increasingly use new content combinations and
status (SES), the language spoken at home and
grammatical ‘morphemes’. According to Paradis
the country of origin of the learner.
(2007) the fourth stage is equivalent to what Selinker et al. (1975) described as ‘interlanguage’ (see chapter 2.2). Many migrant children achieve a good level of communicative competence in their second language in everyday situations during preschool or school years. In many cases, it is comparable with the competence of children learning this language as a first language. But Knapp, for example, has ascertained the existence of concealed language difficulties, which only become evident when the written language is used (Knapp 1998)9.
The duration of second language acquisition On the basis of numerous studies of migrant children in English language schools in the USA, Collier (1995) comes to the conclusion that the acquisition of the second language is a laborious process. On average, L2 learners only reach a level comparable to that of L1 users of
The phenomena of second language acquisition A frequently observed phenomenon in L2 acquisition that is much discussed in theory and practice is language mixing or ‘codeswitching’. This is the insertion of single words from one language in utterances in the other language (lexical mixing)10. Morphosyntactic mixing, the borrowing of grammatical rules from one language for use in the other, also occurs.11 In pedagogical practice this phenomenon is unfortunately often regarded as negative and as an indication that the child cannot distinguish the two languages from one another or has only reached the level of semi-lingualism. The concept was coined in the context of the interdependence and the threshold hypotheses. In both hypotheses it is assumed that that the first and second languages build upon one another.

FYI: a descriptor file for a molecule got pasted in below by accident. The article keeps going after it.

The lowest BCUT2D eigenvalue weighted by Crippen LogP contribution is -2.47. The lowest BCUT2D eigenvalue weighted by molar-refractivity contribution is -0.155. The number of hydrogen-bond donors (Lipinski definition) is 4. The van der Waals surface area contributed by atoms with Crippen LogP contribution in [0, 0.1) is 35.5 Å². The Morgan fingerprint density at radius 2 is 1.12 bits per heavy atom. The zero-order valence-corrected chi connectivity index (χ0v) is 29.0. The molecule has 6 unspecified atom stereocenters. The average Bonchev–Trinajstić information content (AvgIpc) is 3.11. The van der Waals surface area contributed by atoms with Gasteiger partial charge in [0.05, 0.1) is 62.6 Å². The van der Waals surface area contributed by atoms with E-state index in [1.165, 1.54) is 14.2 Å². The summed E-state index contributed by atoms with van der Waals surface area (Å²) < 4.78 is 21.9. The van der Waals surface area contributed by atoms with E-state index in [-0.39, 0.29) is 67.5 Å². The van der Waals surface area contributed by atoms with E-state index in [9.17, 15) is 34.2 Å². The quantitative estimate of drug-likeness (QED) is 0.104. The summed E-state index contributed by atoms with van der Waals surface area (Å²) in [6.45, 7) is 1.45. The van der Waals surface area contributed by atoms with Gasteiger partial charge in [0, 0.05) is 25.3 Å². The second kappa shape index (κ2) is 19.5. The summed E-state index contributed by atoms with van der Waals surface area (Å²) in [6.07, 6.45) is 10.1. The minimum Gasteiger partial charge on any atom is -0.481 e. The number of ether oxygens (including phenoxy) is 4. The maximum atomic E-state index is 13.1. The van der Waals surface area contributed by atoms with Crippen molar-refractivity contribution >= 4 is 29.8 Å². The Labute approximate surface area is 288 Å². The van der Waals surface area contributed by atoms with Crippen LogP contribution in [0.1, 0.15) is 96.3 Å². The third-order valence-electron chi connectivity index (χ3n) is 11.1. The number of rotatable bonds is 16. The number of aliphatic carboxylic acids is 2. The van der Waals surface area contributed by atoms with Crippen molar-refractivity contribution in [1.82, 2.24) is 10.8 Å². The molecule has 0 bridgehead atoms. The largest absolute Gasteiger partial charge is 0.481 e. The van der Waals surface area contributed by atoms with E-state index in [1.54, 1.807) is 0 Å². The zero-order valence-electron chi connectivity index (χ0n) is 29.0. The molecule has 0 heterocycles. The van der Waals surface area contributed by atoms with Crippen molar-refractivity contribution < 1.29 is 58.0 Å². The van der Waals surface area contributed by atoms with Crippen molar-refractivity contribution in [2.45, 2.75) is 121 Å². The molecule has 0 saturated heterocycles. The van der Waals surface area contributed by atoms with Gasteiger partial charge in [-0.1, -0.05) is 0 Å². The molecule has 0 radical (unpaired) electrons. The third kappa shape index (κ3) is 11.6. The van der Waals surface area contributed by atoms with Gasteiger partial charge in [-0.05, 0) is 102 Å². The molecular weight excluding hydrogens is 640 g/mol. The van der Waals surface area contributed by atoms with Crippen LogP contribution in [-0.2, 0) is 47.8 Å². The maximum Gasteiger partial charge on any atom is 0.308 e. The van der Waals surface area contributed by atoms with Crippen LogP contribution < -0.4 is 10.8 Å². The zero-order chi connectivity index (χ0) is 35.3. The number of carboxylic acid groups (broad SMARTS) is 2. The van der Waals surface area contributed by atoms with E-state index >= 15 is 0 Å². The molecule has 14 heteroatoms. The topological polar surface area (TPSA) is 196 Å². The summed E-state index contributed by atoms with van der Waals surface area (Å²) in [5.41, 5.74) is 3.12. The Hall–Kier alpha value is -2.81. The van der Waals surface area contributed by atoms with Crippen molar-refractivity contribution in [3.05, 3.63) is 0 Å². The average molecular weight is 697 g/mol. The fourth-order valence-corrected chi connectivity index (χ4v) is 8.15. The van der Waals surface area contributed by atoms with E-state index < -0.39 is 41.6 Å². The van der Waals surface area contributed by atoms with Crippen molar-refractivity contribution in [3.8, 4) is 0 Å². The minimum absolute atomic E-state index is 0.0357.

Difficulties arise above all in the conceptual sphere, in the lack of textual complexity, in unbalanced sequences of events and in the use of reference. 9
In this case a distinction is made in the literature between code-switching and code-mixing. Code-switching is the conscious and purposeful insertion of words from one language in another in specific situations with particular interaction partners. This assumes pragmatic competence on the part of the speaker. Jeuk (2003) interprets the code-switching into German of children whose first language is Turkish as a productive strategy that only seems to be used when the child knows that its partner in the conversation understands and accepts the switch. We speak of code-mixing when the child unconsciously borrows words from one language for use in the other. This is most frequently observed among children who are simultaneous bilinguals. Tracy sees code-mixing as a productive strategy in which children introduce single words from another language into the language structure of an utterance, or structural boot strapping (Tracy 1996: p. 87) and thus apply their acquired language competence in problem-solving.